Season 1 Twin Peaks
devotees, who have kept the mystery alive on myriad Web sites, will jump at the chance to return to the spooky town that might just be the anti-Mayberry. Rarely syndicated, the Twin Peaks
television series has lost none of its quirky and queasy power to get under your skin and haunt your dreams. So brew up a pot of some "damn fine coffee," dig into some cherry pie, and lose yourself in David Lynch and Mark Frost's murder mystery and soap opera, which unfolds, in one character's words, "like a beautiful dream and terrible nightmare all at once." Twin Peaks
was a pop culture phenomenon for one season at least, until the increasingly bizarre twists and maddening teases so confounded audiences that they lost interest in just who killed Laura Palmer (Sheryl Lee). This series was a career peak for most of its eclectic ensemble cast, including Kyle MacLachlan as straight-arrow FBI Special Agent Dale Cooper, Michael Ontkean as local Sheriff Harry S. Truman, Sherilyn Fenn as bad girl Audrey Horne, Peggy Lipton as waitress Norma Jennings, and Catherine Coulson as the Log Lady. Alumni enjoying current success include Lara Flynn Boyle ("The Practice"), as good girl Donna Hayward, and Miguel Ferrer ("Crossing Jordan"), hilarious as forensics expert Albert Rosenfield (who has absolutely no "social niceties").--Donald Liebenson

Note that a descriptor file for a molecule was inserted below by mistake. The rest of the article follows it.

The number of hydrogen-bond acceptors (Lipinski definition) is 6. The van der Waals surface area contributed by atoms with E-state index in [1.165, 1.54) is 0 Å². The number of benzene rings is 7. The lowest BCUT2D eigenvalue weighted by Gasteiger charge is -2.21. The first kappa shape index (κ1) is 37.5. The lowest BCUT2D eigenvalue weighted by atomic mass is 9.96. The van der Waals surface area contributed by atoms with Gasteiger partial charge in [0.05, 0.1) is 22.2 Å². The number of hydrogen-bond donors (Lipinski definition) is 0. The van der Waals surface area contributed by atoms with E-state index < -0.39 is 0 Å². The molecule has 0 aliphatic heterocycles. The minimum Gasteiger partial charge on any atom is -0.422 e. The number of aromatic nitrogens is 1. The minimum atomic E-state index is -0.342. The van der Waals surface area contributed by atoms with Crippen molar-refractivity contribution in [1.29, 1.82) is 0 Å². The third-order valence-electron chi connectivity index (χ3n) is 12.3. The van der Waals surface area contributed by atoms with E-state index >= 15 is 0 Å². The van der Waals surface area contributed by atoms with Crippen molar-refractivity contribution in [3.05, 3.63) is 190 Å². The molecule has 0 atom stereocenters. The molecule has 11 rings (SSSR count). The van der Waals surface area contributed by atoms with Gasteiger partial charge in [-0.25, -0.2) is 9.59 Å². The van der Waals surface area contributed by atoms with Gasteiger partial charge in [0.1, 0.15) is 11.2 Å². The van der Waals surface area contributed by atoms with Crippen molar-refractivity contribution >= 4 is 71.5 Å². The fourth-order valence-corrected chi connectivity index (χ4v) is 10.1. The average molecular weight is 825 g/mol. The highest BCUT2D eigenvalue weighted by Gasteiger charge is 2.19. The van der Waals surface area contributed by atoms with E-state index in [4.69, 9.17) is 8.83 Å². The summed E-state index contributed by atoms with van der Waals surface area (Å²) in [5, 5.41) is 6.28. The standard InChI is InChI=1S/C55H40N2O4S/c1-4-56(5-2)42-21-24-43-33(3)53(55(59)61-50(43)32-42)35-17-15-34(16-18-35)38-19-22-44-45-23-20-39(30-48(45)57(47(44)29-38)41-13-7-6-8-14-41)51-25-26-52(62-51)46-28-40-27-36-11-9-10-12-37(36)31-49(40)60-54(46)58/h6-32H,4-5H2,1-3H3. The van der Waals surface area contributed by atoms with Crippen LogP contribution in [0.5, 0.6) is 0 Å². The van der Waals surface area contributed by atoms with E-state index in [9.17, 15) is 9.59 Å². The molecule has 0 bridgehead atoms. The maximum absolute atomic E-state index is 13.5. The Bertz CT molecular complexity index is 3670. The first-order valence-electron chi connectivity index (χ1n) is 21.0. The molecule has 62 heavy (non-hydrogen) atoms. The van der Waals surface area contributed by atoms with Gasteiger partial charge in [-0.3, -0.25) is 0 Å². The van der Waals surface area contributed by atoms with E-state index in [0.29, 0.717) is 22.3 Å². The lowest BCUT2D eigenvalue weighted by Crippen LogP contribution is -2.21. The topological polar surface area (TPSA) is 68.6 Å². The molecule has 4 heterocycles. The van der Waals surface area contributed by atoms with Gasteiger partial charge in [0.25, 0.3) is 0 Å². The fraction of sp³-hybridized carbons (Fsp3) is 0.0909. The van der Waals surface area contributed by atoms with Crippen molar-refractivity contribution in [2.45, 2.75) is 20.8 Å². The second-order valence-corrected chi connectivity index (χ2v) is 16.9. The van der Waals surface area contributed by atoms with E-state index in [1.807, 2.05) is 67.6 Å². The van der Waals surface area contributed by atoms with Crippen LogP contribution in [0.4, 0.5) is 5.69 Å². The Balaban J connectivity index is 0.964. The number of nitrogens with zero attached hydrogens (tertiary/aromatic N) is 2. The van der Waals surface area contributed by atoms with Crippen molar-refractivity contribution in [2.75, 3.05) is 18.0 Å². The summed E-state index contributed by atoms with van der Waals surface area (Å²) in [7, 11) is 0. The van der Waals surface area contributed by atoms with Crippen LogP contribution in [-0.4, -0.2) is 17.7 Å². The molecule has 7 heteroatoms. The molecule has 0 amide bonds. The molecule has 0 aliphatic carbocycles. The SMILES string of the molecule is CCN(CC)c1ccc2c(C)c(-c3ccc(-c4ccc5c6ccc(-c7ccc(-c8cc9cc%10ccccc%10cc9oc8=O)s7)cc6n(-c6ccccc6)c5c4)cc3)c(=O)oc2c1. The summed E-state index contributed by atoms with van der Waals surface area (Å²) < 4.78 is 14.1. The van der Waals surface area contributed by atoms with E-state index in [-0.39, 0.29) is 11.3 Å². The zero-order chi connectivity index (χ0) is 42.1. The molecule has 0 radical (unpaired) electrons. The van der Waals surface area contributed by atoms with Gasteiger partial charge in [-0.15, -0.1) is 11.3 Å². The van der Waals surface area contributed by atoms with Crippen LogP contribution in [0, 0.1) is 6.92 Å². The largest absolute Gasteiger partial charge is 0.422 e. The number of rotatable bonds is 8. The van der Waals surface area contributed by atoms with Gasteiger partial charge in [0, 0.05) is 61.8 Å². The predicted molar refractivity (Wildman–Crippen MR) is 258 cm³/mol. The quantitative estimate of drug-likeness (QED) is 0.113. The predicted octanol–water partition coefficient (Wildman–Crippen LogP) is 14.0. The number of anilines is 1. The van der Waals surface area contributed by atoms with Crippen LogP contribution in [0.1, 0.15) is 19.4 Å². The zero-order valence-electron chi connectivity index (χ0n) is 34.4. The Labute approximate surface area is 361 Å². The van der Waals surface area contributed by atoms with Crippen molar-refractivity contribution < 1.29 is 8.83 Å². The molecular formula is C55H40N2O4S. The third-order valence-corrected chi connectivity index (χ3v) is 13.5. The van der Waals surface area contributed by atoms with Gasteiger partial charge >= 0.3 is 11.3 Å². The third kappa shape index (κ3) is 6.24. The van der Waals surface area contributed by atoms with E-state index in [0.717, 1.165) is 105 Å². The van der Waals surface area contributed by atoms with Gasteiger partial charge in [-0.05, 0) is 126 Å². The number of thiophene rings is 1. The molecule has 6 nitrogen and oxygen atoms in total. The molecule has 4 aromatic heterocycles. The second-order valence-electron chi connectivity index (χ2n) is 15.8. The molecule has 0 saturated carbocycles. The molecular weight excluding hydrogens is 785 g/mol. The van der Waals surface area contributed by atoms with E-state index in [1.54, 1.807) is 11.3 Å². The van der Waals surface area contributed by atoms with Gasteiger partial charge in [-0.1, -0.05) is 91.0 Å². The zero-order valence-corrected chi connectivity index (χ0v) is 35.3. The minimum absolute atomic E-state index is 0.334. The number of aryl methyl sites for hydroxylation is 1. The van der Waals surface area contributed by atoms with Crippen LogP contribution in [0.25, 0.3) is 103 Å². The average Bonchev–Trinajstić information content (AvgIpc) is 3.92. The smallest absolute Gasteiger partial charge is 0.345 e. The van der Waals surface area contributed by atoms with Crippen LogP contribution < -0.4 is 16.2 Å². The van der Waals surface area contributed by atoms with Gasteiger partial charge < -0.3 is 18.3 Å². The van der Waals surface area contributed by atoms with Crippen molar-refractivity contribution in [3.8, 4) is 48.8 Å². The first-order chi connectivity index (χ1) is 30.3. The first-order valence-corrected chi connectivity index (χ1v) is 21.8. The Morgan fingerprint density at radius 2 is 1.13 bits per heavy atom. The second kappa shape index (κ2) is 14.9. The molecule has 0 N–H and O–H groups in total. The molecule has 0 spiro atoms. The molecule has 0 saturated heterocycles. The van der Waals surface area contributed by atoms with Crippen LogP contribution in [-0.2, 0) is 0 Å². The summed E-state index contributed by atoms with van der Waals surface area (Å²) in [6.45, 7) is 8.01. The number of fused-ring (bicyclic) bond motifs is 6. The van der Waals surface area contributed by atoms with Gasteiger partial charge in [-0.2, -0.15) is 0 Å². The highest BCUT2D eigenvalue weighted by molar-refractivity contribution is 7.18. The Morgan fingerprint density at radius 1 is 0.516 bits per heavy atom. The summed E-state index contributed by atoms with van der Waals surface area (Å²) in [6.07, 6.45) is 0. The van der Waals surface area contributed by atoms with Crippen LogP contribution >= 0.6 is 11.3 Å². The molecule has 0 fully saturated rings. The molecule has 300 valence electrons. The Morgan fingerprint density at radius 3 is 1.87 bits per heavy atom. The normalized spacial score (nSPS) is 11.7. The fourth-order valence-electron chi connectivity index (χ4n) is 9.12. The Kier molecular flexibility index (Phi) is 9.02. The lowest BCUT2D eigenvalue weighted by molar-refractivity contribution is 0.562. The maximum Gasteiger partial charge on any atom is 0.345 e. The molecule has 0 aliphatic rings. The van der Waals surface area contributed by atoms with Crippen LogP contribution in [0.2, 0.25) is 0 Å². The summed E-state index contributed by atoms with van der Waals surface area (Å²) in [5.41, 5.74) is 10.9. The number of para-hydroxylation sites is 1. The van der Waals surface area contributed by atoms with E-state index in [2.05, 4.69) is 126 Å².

"Don't search for all the answers at once," says a giant appearing to FBI Agent Cooper (Kyle MacLachlan) in a vision. "A path is formed by laying one stone at a time." In Twin Peaks, that's easier said than done. Over the course of two seasons, that path went nowhere and everywhere. "Bureau guidelines, deductive technique, Tibetan method, and luck" don't cut it here. It also takes a little magic, which is what makes David Lynch and Mark Frost's bracingly original serial drama one of TV's ultimate trips, and still the stuff that fever dreams are made of. With the DVD release of season 2, die-hard Peakers can rekindle their obsession with this macabre, maddening, sinister, and surreal series set in the rural Pacific Northwest community whose bucolic surroundings hide "things dark and heinous." (If you're new to Twin Peaks, best to get the lay of the land by watching the brilliant feature-length pilot and the instant-cult-classic first season, which capture Twin at its peak.) Three main mysteries drive season 2. First, there's the still (!) unresolved murder of Laura Palmer (Sheryl Lee). Then, there's the question of who shot Cooper in the season 1 cliffhanger. And finally, ultimately: What about Bob? With its dream logic, bizarre behavior, and nightmare imagery, much of what transpires goes right by you. Some subplots (Sherilyn Fenn's sexpot Audrey held captive at the bordello, One-Eyed Jacks) are easier to latch on to than others (amnesiac Nadine believes she's an 18-year-old high schooler) And, yes, that's a pre-X-Files David Duchovny as Dennis/Denice, a transsexual DEA agent.